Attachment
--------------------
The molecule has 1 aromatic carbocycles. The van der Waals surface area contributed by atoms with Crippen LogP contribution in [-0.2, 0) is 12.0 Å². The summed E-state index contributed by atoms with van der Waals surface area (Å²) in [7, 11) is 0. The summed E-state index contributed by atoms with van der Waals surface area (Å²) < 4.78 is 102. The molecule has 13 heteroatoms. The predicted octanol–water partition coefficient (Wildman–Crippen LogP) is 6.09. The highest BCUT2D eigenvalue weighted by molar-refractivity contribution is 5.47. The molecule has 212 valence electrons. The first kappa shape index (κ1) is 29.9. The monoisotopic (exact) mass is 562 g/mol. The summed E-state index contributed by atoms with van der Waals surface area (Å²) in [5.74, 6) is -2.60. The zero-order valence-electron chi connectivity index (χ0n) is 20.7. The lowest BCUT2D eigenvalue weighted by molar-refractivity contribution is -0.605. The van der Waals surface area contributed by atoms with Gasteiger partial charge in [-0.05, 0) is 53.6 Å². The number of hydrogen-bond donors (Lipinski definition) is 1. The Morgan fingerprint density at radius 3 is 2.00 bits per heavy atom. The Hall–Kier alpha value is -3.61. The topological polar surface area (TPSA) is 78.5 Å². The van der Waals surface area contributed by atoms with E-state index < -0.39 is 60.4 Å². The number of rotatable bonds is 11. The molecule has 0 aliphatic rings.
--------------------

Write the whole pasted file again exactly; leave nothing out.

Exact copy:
The molecule has 1 aromatic carbocycles. The van der Waals surface area contributed by atoms with Crippen LogP contribution in [-0.2, 0) is 12.0 Å². The summed E-state index contributed by atoms with van der Waals surface area (Å²) in [7, 11) is 0. The summed E-state index contributed by atoms with van der Waals surface area (Å²) < 4.78 is 102. The molecule has 13 heteroatoms. The predicted octanol–water partition coefficient (Wildman–Crippen LogP) is 6.09. The highest BCUT2D eigenvalue weighted by molar-refractivity contribution is 5.47. The molecule has 212 valence electrons. The first kappa shape index (κ1) is 29.9. The monoisotopic (exact) mass is 562 g/mol. The summed E-state index contributed by atoms with van der Waals surface area (Å²) in [5.74, 6) is -2.60. The zero-order valence-electron chi connectivity index (χ0n) is 20.7. The lowest BCUT2D eigenvalue weighted by molar-refractivity contribution is -0.605. The van der Waals surface area contributed by atoms with Gasteiger partial charge in [-0.05, 0) is 53.6 Å². The number of hydrogen-bond donors (Lipinski definition) is 1. The Morgan fingerprint density at radius 3 is 2.00 bits per heavy atom. The Hall–Kier alpha value is -3.61. The topological polar surface area (TPSA) is 78.5 Å². The van der Waals surface area contributed by atoms with E-state index < -0.39 is 60.4 Å². The number of rotatable bonds is 11. The molecule has 0 aliphatic rings.